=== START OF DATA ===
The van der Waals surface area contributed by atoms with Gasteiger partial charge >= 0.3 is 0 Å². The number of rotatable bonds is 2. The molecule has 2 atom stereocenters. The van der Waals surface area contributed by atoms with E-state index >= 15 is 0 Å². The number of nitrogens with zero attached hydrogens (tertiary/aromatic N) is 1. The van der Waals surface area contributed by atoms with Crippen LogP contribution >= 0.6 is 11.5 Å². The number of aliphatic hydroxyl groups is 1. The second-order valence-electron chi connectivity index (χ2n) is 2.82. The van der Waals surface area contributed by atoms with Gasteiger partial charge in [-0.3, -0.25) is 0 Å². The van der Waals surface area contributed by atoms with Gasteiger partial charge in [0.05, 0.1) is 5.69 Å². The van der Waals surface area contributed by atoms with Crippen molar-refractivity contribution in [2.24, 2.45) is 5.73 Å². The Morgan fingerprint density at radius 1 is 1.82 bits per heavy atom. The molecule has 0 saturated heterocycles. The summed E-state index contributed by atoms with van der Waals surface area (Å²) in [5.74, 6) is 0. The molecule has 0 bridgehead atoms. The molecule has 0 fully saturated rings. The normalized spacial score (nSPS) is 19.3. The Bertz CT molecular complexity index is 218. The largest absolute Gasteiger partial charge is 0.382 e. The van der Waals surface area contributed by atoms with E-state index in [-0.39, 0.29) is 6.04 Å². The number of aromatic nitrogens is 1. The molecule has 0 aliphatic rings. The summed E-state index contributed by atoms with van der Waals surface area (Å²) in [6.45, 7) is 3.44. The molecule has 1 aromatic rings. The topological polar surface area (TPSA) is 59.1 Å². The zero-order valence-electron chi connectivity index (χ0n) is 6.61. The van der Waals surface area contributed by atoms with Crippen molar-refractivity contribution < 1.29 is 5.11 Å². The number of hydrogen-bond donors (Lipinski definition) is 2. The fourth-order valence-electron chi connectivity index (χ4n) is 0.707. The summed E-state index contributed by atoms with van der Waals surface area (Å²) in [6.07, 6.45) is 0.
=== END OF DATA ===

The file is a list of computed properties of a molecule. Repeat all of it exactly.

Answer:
The van der Waals surface area contributed by atoms with Gasteiger partial charge >= 0.3 is 0 Å². The number of rotatable bonds is 2. The molecule has 2 atom stereocenters. The van der Waals surface area contributed by atoms with E-state index >= 15 is 0 Å². The number of nitrogens with zero attached hydrogens (tertiary/aromatic N) is 1. The van der Waals surface area contributed by atoms with Crippen LogP contribution >= 0.6 is 11.5 Å². The number of aliphatic hydroxyl groups is 1. The second-order valence-electron chi connectivity index (χ2n) is 2.82. The van der Waals surface area contributed by atoms with Gasteiger partial charge in [-0.3, -0.25) is 0 Å². The van der Waals surface area contributed by atoms with Gasteiger partial charge in [0.05, 0.1) is 5.69 Å². The van der Waals surface area contributed by atoms with Crippen molar-refractivity contribution in [2.24, 2.45) is 5.73 Å². The Morgan fingerprint density at radius 1 is 1.82 bits per heavy atom. The molecule has 0 saturated heterocycles. The summed E-state index contributed by atoms with van der Waals surface area (Å²) in [5.74, 6) is 0. The molecule has 0 bridgehead atoms. The molecule has 0 fully saturated rings. The normalized spacial score (nSPS) is 19.3. The Bertz CT molecular complexity index is 218. The largest absolute Gasteiger partial charge is 0.382 e. The van der Waals surface area contributed by atoms with E-state index in [-0.39, 0.29) is 6.04 Å². The number of aromatic nitrogens is 1. The molecule has 0 aliphatic rings. The summed E-state index contributed by atoms with van der Waals surface area (Å²) in [6.45, 7) is 3.44. The molecule has 1 aromatic rings. The topological polar surface area (TPSA) is 59.1 Å². The zero-order valence-electron chi connectivity index (χ0n) is 6.61. The van der Waals surface area contributed by atoms with Crippen molar-refractivity contribution < 1.29 is 5.11 Å². The number of hydrogen-bond donors (Lipinski definition) is 2. The fourth-order valence-electron chi connectivity index (χ4n) is 0.707. The summed E-state index contributed by atoms with van der Waals surface area (Å²) in [6.07, 6.45) is 0.